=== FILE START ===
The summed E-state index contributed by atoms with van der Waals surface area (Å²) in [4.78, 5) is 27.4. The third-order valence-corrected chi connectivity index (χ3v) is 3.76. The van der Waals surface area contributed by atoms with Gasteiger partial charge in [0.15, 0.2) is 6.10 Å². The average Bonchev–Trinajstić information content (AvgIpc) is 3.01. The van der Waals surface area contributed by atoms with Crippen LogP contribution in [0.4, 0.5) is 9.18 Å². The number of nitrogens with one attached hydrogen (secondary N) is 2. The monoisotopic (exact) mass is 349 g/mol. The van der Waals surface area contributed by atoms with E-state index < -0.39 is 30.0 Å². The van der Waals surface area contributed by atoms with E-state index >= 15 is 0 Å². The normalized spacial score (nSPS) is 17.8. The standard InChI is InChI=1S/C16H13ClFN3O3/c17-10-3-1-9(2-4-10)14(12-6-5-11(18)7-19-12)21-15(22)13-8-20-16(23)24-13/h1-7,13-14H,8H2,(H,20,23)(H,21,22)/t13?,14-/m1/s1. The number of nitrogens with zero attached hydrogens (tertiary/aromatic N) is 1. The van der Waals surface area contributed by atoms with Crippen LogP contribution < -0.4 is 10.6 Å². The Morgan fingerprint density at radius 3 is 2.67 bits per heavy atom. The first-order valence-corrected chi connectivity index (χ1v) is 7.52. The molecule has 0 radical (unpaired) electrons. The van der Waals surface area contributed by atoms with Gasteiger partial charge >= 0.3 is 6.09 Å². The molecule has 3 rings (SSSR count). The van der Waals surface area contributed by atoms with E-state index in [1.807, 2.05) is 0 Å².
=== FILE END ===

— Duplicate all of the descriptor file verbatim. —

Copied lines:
The summed E-state index contributed by atoms with van der Waals surface area (Å²) in [4.78, 5) is 27.4. The third-order valence-corrected chi connectivity index (χ3v) is 3.76. The van der Waals surface area contributed by atoms with Gasteiger partial charge in [0.15, 0.2) is 6.10 Å². The average Bonchev–Trinajstić information content (AvgIpc) is 3.01. The van der Waals surface area contributed by atoms with Crippen LogP contribution in [0.4, 0.5) is 9.18 Å². The number of nitrogens with one attached hydrogen (secondary N) is 2. The monoisotopic (exact) mass is 349 g/mol. The van der Waals surface area contributed by atoms with E-state index < -0.39 is 30.0 Å². The van der Waals surface area contributed by atoms with E-state index >= 15 is 0 Å². The normalized spacial score (nSPS) is 17.8. The standard InChI is InChI=1S/C16H13ClFN3O3/c17-10-3-1-9(2-4-10)14(12-6-5-11(18)7-19-12)21-15(22)13-8-20-16(23)24-13/h1-7,13-14H,8H2,(H,20,23)(H,21,22)/t13?,14-/m1/s1. The number of nitrogens with zero attached hydrogens (tertiary/aromatic N) is 1. The van der Waals surface area contributed by atoms with Crippen LogP contribution < -0.4 is 10.6 Å². The Morgan fingerprint density at radius 3 is 2.67 bits per heavy atom. The first-order valence-corrected chi connectivity index (χ1v) is 7.52. The molecule has 0 radical (unpaired) electrons. The van der Waals surface area contributed by atoms with Gasteiger partial charge >= 0.3 is 6.09 Å². The molecule has 3 rings (SSSR count). The van der Waals surface area contributed by atoms with E-state index in [1.807, 2.05) is 0 Å².